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Hepatitis C virus transmission among human immunodeficiency virus-infected men who have sex with men: Modeling the effect of behavioral and treatment interventions.

Type of publication Peer-reviewed
Publikationsform Original article (peer-reviewed)
Author Salazar-Vizcaya Luisa, Kouyos Roger D, Zahnd Cindy, Wandeler Gilles, Battegay Manuel, Darling Katharine Elizabeth Anna, Bernasconi Enos, Calmy Alexandra, Vernazza Pietro, Furrer Hansjakob, Egger Matthias, Keiser Olivia, Rauch Andri,
Project Understanding and Predicting the Hepatitis C Epidemic in HIV-infected Patients
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Original article (peer-reviewed)

Journal Hepatology (Baltimore, Md.)
Volume (Issue) 64(6)
Page(s) 1856 - 1869
Title of proceedings Hepatology (Baltimore, Md.)
DOI 10.1002/hep.28769

Open Access

Type of Open Access Publisher (Gold Open Access)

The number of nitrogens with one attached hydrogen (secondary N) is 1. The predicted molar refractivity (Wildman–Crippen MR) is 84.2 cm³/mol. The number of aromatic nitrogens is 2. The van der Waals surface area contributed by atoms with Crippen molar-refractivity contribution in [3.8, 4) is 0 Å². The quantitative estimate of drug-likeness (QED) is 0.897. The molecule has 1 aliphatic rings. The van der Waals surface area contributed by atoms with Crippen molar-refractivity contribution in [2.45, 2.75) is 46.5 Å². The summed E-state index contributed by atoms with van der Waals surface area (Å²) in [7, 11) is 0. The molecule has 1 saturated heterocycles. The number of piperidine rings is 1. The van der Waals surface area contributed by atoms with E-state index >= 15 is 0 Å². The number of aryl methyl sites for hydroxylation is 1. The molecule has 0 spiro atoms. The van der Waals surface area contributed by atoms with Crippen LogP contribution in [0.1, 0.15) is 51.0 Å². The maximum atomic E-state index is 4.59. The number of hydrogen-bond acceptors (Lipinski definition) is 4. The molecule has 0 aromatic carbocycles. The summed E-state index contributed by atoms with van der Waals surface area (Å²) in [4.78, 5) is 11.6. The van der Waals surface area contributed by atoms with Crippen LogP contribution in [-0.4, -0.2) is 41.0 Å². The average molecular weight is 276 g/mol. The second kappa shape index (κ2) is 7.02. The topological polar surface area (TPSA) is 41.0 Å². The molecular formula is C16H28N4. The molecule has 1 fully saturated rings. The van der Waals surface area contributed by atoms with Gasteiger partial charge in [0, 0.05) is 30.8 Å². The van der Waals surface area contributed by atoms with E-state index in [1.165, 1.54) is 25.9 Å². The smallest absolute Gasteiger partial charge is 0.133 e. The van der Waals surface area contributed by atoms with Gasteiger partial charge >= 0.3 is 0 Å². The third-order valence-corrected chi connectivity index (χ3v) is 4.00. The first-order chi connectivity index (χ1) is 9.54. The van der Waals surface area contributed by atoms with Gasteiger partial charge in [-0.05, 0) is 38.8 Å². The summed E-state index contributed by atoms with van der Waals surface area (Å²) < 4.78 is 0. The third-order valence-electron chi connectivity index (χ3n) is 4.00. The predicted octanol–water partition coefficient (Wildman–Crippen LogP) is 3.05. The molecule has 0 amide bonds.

The incidence of hepatitis C virus (HCV) infections among human immunodeficiency virus (HIV)-infected men who have sex with men has increased in recent years and is associated with high-risk sexual behavior. Behavioral interventions that target high-risk behavior associated with HCV transmission and treatment with direct-acting antivirals may prevent further HCV infections. We predicted the effect of behavioral and treatment interventions on HCV incidence and prevalence among HIV-infected men who have sex with men up to 2030 using a HCV transmission model parameterized with data from the Swiss HIV Cohort Study. We assessed behavioral interventions associated with further increase, stabilization, and decrease in the size of the population with high-risk behavior. Treatment interventions included increase in treatment uptake and use of direct-acting antivirals. If we assumed that without behavioral interventions high-risk behavior spread further according to the trends observed over the last decade and that the treatment practice did not change, HCV incidence converged to 10.7/100 person-years. All assessed behavioral interventions alone resulted in reduced HCV transmissions. Stabilization of high-risk behavior combined with increased treatment uptake and the use of direct-acting antivirals reduced incidence by 77% (from 2.2 in 2015 to 0.5/100 person-years) and prevalence by 81% (from 4.8% in 2015 to 0.9%) over the next 15 years. Increasing treatment uptake was more effective than increasing treatment efficacy to reduce HCV incidence and prevalence. A decrease in high-risk behavior led to a rapid decline in HCV incidence, independent of treatment interventions. Treatment interventions to curb the HCV epidemic among HIV-infected men who have sex with men are effective if high-risk behavior does not increase as it has during the last decade; reducing high-risk behavior associated with HCV transmission would be the most effective intervention for controlling the HCV epidemic, even if this was not accompanied by an increase in treatment uptake or efficacy. (Hepatology 2016;64:1856-1869).